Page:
Although the classic version uses dairy milk, many bartenders are playing with different kinds of alternatives to dairy to see what they add to the drink. A local colleague of Kurpinsky’s is making milk punch in a Mexican restaurant with coconut milk. Kurpinsky is always ready to experiment with something new. “I haven’t used almond milk but I’m sure that would also work,” he says. “Anything that has that kind of fattiness in it that can break and then split the punch.” He’s a fan of using coconut milk although, like any ingredient substitution, it requires some tweaking to the rest of the recipe.
“Why it’s only now that bartenders are waking up and starting to make it I have no idea, but for sure it’s good that it’s back,” says Nico de Soto, co-owner of Mace in New York City and owner of Danico in Paris. “If I had to choose one drink forever it would be that.”
The clarification process can be tedious and time consuming. “It does take three days if you want to do it right,” says Kurpinsky. “By the second day you’re ready to produce something else. A lot of it is just who has that kind of time and devotion. It’s usually the kind of places that are cutting their own ice by hand, if you’re that committed then you probably could do this.”
While de Soto is thrilled to see milk punch popping up on more menus, he has noticed an occasional problem. “I go to many bars and I ask for the milk punch and they say ‘oh we don’t have it tonight,’” he says. “Because it takes two or three days to make it, if you run out and you’re not prepared, you’re screwed.”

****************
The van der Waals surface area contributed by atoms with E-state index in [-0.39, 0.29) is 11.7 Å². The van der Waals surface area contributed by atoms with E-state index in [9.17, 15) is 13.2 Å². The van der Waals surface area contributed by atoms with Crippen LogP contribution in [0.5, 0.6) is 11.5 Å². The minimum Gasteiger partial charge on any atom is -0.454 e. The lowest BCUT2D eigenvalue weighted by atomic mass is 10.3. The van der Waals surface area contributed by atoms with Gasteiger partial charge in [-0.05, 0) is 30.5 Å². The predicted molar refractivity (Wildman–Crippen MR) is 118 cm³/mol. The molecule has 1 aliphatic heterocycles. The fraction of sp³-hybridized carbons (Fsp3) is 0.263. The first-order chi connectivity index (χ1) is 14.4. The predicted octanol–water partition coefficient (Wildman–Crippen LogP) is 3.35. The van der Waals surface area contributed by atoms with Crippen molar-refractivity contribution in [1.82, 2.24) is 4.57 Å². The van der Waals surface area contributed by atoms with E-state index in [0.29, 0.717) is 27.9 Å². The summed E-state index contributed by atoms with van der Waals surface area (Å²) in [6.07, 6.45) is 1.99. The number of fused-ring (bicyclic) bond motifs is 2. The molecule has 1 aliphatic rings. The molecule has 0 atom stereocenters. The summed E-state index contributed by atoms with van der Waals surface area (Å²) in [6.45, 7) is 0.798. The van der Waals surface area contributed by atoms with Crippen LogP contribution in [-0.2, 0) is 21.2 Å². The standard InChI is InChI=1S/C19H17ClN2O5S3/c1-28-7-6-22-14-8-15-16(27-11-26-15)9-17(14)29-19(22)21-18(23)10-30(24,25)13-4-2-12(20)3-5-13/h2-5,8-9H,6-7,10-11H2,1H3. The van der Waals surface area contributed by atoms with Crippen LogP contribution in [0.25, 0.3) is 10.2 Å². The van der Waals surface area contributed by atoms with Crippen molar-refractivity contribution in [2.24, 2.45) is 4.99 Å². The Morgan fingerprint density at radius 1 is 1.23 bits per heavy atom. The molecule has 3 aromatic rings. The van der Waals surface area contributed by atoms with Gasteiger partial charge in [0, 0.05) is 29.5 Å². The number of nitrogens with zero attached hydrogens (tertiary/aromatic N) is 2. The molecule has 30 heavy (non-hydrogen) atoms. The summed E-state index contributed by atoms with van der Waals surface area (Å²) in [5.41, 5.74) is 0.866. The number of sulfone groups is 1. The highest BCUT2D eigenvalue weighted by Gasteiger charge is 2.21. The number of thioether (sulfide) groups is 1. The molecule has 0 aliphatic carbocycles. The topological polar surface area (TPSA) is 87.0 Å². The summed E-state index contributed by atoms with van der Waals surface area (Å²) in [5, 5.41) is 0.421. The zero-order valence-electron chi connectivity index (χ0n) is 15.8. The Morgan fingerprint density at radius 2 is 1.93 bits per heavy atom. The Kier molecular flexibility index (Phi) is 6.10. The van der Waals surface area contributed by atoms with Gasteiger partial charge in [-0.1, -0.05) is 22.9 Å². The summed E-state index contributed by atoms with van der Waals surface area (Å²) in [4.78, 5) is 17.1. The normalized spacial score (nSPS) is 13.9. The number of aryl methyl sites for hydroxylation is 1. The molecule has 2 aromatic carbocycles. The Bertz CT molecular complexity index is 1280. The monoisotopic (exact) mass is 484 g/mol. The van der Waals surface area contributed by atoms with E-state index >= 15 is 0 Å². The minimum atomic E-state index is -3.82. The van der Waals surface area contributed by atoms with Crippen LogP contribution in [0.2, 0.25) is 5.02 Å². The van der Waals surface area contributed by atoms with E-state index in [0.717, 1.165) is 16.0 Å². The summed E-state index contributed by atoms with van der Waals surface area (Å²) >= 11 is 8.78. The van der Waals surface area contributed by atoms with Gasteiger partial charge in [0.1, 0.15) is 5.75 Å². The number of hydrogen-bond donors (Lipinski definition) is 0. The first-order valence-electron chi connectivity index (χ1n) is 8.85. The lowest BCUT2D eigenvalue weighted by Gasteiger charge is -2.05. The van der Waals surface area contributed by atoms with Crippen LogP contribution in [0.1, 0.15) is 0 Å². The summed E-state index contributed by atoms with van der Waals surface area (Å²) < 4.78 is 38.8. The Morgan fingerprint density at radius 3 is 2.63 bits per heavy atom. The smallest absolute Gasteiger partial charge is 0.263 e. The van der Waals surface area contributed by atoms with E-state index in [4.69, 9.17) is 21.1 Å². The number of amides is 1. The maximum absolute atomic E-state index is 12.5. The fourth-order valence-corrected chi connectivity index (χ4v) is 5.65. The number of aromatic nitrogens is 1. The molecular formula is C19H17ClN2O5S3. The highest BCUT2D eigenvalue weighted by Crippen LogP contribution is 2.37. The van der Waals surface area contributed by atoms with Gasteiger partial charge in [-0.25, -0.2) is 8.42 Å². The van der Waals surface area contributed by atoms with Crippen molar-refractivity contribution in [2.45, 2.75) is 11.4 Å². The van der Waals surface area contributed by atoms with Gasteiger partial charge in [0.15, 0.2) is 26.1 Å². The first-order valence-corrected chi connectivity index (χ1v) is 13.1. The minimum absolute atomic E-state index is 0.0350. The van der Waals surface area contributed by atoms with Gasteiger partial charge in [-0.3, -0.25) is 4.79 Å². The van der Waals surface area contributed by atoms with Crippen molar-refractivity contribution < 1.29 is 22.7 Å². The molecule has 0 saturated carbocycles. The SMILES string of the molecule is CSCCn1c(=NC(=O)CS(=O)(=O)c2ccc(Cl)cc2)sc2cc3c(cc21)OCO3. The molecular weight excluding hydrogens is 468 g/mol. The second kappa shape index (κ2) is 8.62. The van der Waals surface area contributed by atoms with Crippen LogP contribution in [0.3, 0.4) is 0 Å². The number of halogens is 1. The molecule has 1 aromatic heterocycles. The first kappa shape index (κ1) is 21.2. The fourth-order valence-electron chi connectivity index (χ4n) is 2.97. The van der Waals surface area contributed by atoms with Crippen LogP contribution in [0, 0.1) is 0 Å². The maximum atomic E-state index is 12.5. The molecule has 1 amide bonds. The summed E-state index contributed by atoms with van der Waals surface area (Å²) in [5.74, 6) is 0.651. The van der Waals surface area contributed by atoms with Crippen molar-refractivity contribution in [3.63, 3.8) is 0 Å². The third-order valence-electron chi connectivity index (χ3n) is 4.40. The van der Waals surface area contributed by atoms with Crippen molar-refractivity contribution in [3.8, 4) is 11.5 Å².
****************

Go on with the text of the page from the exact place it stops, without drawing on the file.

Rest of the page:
Although historic milk punches were riffs on the same basic recipe, modern interpretations are all over the map with flavors and spirits. “Milk punch for me is like making soup,” says Rockey. “You can make tomato, chicken, lentil soup, anything you want. It’s the most versatile way of preparing something and that’s the way I think of milk punch. In the fall you can make beet milk punch using beet juice and goat’s milk instead of cow’s milk. In the summer you can make watermelon milk punch with fresh lime and maybe some basil. You can do herbal milk punches in the spring using whatever bright green flavors are popping out of the snow here in New York. It’s limitless.”
In another modern twist, Rockey usually clarifies his milk punches virgin, allowing the guest to choose spirits they like to complement the other flavors. There’s always a milk punch on the menu at Betony, but beyond that, there’s a secret milk punch as well just waiting for a deserving regular who might appreciate something special. Right now it’s lavender and honey and the juice of whole lemons.